Tate's Theory Of Criminal Behavior

567 Words3 Pages
On July 28, 1999, Lionel Tate murdered Tiffany Eunick while Kathleen Grossett-Tate was sleeping in the upstairs bedroom. Kathleen Grossett-Tate became aware of Eunick’s critical state when her son came upstairs to tell her that Eunick was not breathing. According to the medical examiner, Eunick suffered from fatal injuries due to Tate’s rough house playing (Grimming, 2008, 29). The learning theory explains why Lionel Tate began and continued with his aggressive behavior plus learned violent behaviors through wrestling shows. Tate’s step mother was one of the first to receive phone calls from Tate’s school in regards to his behavior; in addition, she was also the first to witness his uncontrollable behavior at home. Tate’s step mother wanted to seek help for Tate’s behavior, but was not able to school year was almost over and it was almost time for Tate to go live with his mother (Grimming, 2008, 27-28). “The process of learning criminal behavior by association with criminal and anti-criminal patterns involve all the mechanism involved in any other type of learning” (Hess, 2013,81). Therefore, all misbehavior, rebelliousness, and minor criminal acts is nurtured at home if no parent disciplines their child. When Tate was with his…show more content…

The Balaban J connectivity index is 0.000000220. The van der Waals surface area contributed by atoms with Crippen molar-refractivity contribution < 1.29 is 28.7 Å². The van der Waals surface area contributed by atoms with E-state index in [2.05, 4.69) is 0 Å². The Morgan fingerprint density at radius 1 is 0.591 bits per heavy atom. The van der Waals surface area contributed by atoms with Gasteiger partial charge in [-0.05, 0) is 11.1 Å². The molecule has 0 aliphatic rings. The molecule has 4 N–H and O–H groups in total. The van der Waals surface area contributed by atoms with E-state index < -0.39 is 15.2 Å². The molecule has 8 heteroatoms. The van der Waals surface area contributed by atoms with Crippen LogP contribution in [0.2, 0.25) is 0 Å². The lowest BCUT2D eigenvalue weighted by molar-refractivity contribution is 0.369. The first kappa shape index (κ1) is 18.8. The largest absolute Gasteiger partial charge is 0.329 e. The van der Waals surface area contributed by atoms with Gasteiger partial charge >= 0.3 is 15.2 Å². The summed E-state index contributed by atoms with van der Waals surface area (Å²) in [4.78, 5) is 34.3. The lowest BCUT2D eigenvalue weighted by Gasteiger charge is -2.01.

There are reasons for why television shows are rate R or PG and ask children who are under age to get permission from their parents if they can watch the program because the producers of the show are aware that some content that is not appropriate for children. In addition, produces are aware that there is some explicit content that children might replicate with or without their parents knowledge. The learning theory states “…that criminal behavior, like any other behavior must be learned. It can be learned by watching others” (Hess, 2013, 81). Therefore, Tate’s criminal behavior was enhanced by watching these violent wrestling show that lead to Eunick’s
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